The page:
October 22. Eminönü, Old Memories, and Atilla.

Another late Turkish breakfast, and off I go to the old center. A ferry takes me to Eminönü, from there I walk into the park around the Topkapi palace, and… and… sounds like I have become a tourist again. But don’t worry, a real bedazzling experience lies just minutes ahead of me. Suddenly I stand on a square and I recognize the place. It is the train station where I got off and had my first glance of Istanbul eight years ago. Eight years ago, just a week before my life would change for the sake of a woman. I recognize the narrow steps up, and the restaurant where I had slept on the floor with a Slovenian couple – tables neatly put aside. I tell the people about it, and a guy REMEMBERS me, it’s crazy. I’d love to talk with him about time and where life has brought him, but I don’t speak any Turkish beyond the phrasebook. Besides, life has kept him here in this restaurant at Eminönü, obviously. I remember my Slovinian friend Eric and his girlfriend, who spoke those words to me, “You look so happy!” she said and those words have echoed in my head for years. And I was happy then with 22, and I am satisfied now, with 30, where life is taking me.
So, I go take some pictures of the mosques and bazaars for my blog. There are some interesting street scenes I manage to capture. This is a soulful city. Inside the Sultanahmed mosque I see a western looking veiled woman and I decide to talk to her. It turns out she is Russian and doing some sight-seeing after completion of a business trip. I propose to walk around togehter and so we do, alongside the sea of Marmara and the fish market. We have an interesting conversation over dinner, and wish each other good luck before she goes back to her hotel. I decide to go to, and Süphan, another couchsurfer, invites me. I take the ferry again and talk to a modern dance student, who is writing her thesis about the relation of creating and being created in dancing. She explains herself candidly and eloquently in English. Dancing let her find out so much about who she is. On the other side of the Bosporus two guys show me the bus to Marmara University, and on the bus sits Atilla. Atilla is a done-it-all cynic who tells me that I should be careful with my idealism. Regardless of what I say, he replies with this monotonous warning. It doesn’t matter how old and experienced I am, Atilla keeps talking stubbornly about the dangers of the world. Maybe he really means it, maybe he just wants to keep in charge of the conversation. It is annoying. I shouldn’t have said I am going down the Levante and into Africa, or that I have already been to some dodgy places (which I haven’t). Should have kept my mouth shut. Atilla doesn’t believe Kamiel is my real name, since it’s a Turkish name, and he warns me again when I get off at the right busstop. My host comes five minutes later and I spend the night in a room with a beautiful view. Perhaps the hand of Allah is guiding me and I don’t even know it, let alone Atilla? And don’t understand this as a cynical or blasphemous remark. Perhaps it is just the case. Can we work out the “perhaps” part over coffee?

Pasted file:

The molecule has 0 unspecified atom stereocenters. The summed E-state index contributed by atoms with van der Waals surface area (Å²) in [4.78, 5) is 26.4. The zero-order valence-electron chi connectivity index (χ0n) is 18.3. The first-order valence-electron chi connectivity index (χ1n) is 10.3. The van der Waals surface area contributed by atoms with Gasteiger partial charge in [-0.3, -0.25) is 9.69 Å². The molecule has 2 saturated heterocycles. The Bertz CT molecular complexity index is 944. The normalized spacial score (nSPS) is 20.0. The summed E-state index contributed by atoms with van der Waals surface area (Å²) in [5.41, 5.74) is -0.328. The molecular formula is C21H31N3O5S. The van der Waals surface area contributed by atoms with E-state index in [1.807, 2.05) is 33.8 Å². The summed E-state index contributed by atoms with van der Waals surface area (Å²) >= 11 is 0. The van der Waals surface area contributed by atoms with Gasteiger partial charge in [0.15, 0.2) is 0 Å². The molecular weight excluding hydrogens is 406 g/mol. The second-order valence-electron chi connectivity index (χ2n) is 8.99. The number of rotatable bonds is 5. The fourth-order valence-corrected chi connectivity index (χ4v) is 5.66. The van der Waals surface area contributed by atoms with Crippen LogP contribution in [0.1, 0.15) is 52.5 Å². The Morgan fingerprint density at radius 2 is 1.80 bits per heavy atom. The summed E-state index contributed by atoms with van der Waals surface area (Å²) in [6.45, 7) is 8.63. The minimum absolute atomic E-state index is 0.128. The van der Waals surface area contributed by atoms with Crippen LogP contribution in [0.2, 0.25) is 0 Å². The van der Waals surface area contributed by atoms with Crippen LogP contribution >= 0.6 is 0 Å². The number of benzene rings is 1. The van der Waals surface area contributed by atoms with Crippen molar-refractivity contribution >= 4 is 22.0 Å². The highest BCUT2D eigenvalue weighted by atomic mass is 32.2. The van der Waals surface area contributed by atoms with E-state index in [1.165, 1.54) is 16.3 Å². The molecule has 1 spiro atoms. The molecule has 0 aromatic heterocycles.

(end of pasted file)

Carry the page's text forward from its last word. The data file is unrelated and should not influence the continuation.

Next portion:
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Kamiel Choi

Dutch philosopher and poet, sometimes sharing thoughts on the internet.

One thought on “October 22. Eminönü, Old Memories, and Atilla.”

  1. A great post on a very magical place. Your photo from Galata Tower (?) captures the first apartment that I called home in this fabulous city.I hopw you'll find the time to write more on Turkey.

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